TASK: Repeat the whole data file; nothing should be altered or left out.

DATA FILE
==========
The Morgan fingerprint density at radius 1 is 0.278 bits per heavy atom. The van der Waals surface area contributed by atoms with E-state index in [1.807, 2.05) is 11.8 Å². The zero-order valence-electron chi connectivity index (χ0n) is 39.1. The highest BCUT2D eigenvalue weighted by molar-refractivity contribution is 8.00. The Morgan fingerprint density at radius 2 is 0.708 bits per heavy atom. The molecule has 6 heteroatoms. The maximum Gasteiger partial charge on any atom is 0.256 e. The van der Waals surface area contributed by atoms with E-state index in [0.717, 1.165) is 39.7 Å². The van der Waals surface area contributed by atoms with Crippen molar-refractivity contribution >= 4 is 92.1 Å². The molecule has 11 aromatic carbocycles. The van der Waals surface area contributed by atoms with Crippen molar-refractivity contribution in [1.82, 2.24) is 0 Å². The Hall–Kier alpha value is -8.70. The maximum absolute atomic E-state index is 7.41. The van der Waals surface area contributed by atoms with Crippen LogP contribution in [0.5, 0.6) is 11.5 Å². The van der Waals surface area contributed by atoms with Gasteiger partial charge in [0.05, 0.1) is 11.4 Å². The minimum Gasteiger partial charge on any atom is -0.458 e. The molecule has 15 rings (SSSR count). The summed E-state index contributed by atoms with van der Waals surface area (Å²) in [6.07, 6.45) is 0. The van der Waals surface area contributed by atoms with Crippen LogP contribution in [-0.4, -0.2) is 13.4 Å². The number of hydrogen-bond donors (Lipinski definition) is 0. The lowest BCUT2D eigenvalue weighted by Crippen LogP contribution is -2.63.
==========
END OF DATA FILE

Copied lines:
The Morgan fingerprint density at radius 1 is 0.278 bits per heavy atom. The van der Waals surface area contributed by atoms with E-state index in [1.807, 2.05) is 11.8 Å². The zero-order valence-electron chi connectivity index (χ0n) is 39.1. The highest BCUT2D eigenvalue weighted by molar-refractivity contribution is 8.00. The Morgan fingerprint density at radius 2 is 0.708 bits per heavy atom. The molecule has 6 heteroatoms. The maximum Gasteiger partial charge on any atom is 0.256 e. The van der Waals surface area contributed by atoms with E-state index in [0.717, 1.165) is 39.7 Å². The van der Waals surface area contributed by atoms with Crippen molar-refractivity contribution >= 4 is 92.1 Å². The molecule has 11 aromatic carbocycles. The van der Waals surface area contributed by atoms with Crippen molar-refractivity contribution in [1.82, 2.24) is 0 Å². The Hall–Kier alpha value is -8.70. The maximum absolute atomic E-state index is 7.41. The van der Waals surface area contributed by atoms with Crippen LogP contribution in [0.5, 0.6) is 11.5 Å². The van der Waals surface area contributed by atoms with Gasteiger partial charge in [0.05, 0.1) is 11.4 Å². The minimum Gasteiger partial charge on any atom is -0.458 e. The molecule has 15 rings (SSSR count). The summed E-state index contributed by atoms with van der Waals surface area (Å²) in [6.07, 6.45) is 0. The van der Waals surface area contributed by atoms with Crippen LogP contribution in [-0.4, -0.2) is 13.4 Å². The number of hydrogen-bond donors (Lipinski definition) is 0. The lowest BCUT2D eigenvalue weighted by Crippen LogP contribution is -2.63.